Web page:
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I am trying to make a little wireless-connected gizmo to attach to my grandfather's walking cane. The idea is that when it senses the cane has fallen down, it would alert/call one of us so that we can rush to him if we're not nearby.

The question is: What sensor or combination of sensors could I use to reliably differentiate between these two scenarios?

NORMAL situation: The cane is being held upright (or at only a slight angle from vertical) and used normally.

versus

CRITICAL situation: The cane has been let go of, falls down and continues to lie on the floor/ground

Obviously, occasional false positives would be fine, but detection misses (false negatives) should be minimized.


I am thinking a combination of two things might help:

--sense whether my grandpa's hand is holding the cane or not (perhaps a light sensor that is blocked when the hand is on it?)

--sense whether the cane is upright or has taken a fall (perhaps an accelerometer+gyroscope+vibration sensor to determine orientation and shock events?)

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    \$\begingroup\$ Yep I would have said the second one and you can use the sensor to have it sleep until it's picked up to save some battery life. Maybe a cap sense style sensor around the handle to see if it's being held? Led could work too \$\endgroup\$ – Some Hardware Guy Jan 8 '15 at 1:50
  • \$\begingroup\$ Btw there are a lot of things out there doing something like this to detect falls so you might find some relevant research out there that could help. \$\endgroup\$ – Some Hardware Guy Jan 8 '15 at 1:51
  • \$\begingroup\$ Why not measure directly the person rather than the cane he might hold? What about those pendant systems that can flag a critical situation? \$\endgroup\$ – Andy aka Jan 8 '15 at 8:35
  • \$\begingroup\$ @SomeHardwareGuy: I'm going with that. As for the capacitive sensor idea: what would you suggest given that the handle of the cane seems to be made of some sort of synthetic rubber? I'm guessing some sort of thin metallic "ring" around the handle, and a wire soldered from the ring to the stripboard inside? \$\endgroup\$ – boardbite Jan 10 '15 at 19:03
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I agree with one of the above replies in that you need something (probably two accelerometers) to detect the angle at which the cane stands (calibrated at the factory if you are industrializing this). This way you have a continuum of what angle the cane is at, relative to upright.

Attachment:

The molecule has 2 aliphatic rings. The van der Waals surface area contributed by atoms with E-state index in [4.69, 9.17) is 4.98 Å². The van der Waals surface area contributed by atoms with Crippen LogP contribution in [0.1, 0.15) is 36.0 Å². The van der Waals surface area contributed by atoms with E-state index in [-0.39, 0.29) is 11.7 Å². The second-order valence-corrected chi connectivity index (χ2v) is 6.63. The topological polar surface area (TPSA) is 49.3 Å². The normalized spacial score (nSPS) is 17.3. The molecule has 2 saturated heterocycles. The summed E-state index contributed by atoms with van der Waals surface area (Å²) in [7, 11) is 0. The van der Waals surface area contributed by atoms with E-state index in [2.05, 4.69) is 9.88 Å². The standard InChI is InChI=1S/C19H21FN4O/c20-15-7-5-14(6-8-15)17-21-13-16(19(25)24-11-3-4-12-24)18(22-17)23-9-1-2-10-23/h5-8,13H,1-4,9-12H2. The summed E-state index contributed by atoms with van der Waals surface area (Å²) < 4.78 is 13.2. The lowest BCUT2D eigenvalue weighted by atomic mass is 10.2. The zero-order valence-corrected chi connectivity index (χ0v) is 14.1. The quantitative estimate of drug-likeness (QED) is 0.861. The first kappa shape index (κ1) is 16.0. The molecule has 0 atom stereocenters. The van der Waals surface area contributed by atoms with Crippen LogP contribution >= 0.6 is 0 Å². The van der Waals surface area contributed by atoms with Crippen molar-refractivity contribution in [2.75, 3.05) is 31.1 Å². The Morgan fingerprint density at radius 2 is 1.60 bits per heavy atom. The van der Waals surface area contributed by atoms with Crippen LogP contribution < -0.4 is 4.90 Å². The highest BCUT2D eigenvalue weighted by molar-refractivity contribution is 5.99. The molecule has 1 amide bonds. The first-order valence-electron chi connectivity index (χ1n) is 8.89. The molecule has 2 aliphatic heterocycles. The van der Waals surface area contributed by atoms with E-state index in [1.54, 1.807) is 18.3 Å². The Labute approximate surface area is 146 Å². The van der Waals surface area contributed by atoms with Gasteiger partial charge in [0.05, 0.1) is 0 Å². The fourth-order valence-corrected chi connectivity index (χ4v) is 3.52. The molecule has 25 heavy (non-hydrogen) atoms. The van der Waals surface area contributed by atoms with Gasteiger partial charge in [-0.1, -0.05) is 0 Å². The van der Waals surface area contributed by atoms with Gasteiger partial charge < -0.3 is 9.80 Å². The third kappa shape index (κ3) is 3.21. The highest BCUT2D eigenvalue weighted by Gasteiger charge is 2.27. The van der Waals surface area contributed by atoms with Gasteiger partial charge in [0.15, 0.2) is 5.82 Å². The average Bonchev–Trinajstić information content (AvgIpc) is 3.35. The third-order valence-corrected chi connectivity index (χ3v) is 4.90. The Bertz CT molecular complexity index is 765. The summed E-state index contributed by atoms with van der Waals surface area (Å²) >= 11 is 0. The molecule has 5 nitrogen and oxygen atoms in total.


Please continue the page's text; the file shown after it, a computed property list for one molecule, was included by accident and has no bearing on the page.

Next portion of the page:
This gives a distinct advantage over a simple tilt switch for the following reasons. 1. You can calculate the angle with two accelerometers. With a tilt (on/off) switch, you cannot 2. Not only can you calculate the angle with two accelerometers, you can detect the rate at which the angle changes relative to the cane standing up straight. This is key as you can then at least have the information to characterize what the rate of fall looks like by a simple drop test and base your fall detection algorithm model on that.

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    \$\begingroup\$ It's barely more money for a 3-axis now a days but I think he could keep it simple with a single axis accelerometer. He could still calculate a rough angle with this (between horizontal and vertical) albeit with decreasing resolution as the sensor approaches 1g. He couldn't distinguish between pitch and roll (if there is such a thing for a cane) but I don't think it matters for this application. Just need to know if it's horizontal, vertical or somewhere in between with coarse accuracy. In one situation you'll be measuring ~1g, in the other ~0g. \$\endgroup\$ – bt2 Jan 8 '15 at 4:45
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A very simple solution is a tilt sensor such as the AT-407 from Sparkfun. It consists of 2 steel balls inside a small tube and 2 leads. When the tube is tilted, the balls separate and continuity is lost between the 2 leads. It costs only $1.95.

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The most reliable way would be a gyro+accel combo (like the mpu6050 from invensense). You can just use their DMP stuff to get a roll/pitch/yaw angle for the sensor, or do the work yourself by running the data through a kalman filter. You don't need a vibration sensor, as you can get that from the accelerometer data too (just look for impact events).

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Seems like an accelerometer and a small microcontroller (a PIC for example) could do this quite easily. You could then set the angle at which the alarm goes off in the code.

With the light sensor approach you'd need to be careful that the area stayed clean. Otherwise if he covers the sensor with crud it will always indicate that the cane is vertical even when it is not.

With a vibration sensor you'd have to get creative about detecting the impulse event (when the cane falls) and then latch the output so it continues to sound the alarm even after the can has come to a rest.

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